Today is noted in news broadcasts as World Mental Health Day. In this past week I’ve had more discussions about mental health than is typical.
The book “The Drowning of Money Island” released October 1 talks about the nervous breakdown of the former business owner who is still one of my closest neighbors. I did not know about this detail until I read the book. I might have guessed the mental stress that came with their post-Sandy bankruptcy. The book also questions my mental status and decisions; a topic best saved for another post.
Two days ago I met with another neighbor, a business owner and engineer, who said that I looked much better now than the last time he saw me. At that time I was in the middle of two brutal legal attacks by the State of New Jersey. Like me, he is struggling to get by day to day. We talked about how the environmental justice struggles of the bayshore have taken a toll on our businesses, our physical health, the compound effect of loss of sleep, and the effect that stress has on deteriorating our marriages and family relationships. We did not directly discuss our own mental health concerns; it seems like just not a thing that guys do.
The main point is that it is not nature that is causing the mental stress around here. We can deal with storms, flooding and lack of fish. Unnecessarily cruel government antagonism, a complete lack of empathy, and sometimes outright criminal behavior is causing the mental stress here.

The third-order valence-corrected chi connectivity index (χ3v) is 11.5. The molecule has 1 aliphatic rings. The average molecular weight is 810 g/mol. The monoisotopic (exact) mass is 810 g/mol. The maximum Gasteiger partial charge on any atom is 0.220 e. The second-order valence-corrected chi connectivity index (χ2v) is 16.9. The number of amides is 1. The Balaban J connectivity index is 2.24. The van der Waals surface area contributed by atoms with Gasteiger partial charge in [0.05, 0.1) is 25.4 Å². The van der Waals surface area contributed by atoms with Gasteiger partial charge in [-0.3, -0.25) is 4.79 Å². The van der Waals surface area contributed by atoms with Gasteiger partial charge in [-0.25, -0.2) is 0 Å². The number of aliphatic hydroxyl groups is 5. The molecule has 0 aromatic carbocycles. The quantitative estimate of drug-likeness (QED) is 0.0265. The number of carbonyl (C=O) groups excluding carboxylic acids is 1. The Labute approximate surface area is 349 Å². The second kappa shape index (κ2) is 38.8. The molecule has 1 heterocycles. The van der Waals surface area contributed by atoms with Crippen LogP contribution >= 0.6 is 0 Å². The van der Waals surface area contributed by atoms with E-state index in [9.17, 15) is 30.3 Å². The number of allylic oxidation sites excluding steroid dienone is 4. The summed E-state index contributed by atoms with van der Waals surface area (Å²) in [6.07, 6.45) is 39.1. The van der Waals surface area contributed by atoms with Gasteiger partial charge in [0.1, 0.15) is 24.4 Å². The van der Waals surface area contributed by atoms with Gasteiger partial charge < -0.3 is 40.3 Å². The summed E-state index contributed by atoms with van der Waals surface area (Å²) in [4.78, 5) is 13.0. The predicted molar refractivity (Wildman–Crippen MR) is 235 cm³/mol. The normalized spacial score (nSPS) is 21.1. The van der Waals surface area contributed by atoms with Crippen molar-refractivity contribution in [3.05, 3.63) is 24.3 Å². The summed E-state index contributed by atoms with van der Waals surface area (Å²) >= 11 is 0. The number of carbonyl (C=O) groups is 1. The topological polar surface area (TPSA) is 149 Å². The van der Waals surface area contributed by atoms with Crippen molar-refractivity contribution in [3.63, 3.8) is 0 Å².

In the years following Superstorm Sandy I often wrote and spoke about the increase in mental illness, divorce and drug use in our community. It still breaks my heart that I never saw some friends again since the day before Sandy hit. I heard that one later committed suicide. I recall two public meetings where Cumberland County Health Department officials nodded agreement with my anecdotal observations but had little actual data to back these observations.
My observations, again and again, indicate that the increase in mental illness here is a direct result of failures of government to implement fair environmentally just policies. I brought this to the attention of the Governor’s office again this past year. I have yet to receive any acknowledgement of my letters, speeches, emails, calls or social media messages. I conclude that it’s not that the government isn’t getting the message but rather than our officials are deliberately avoiding addressing this difficult issue.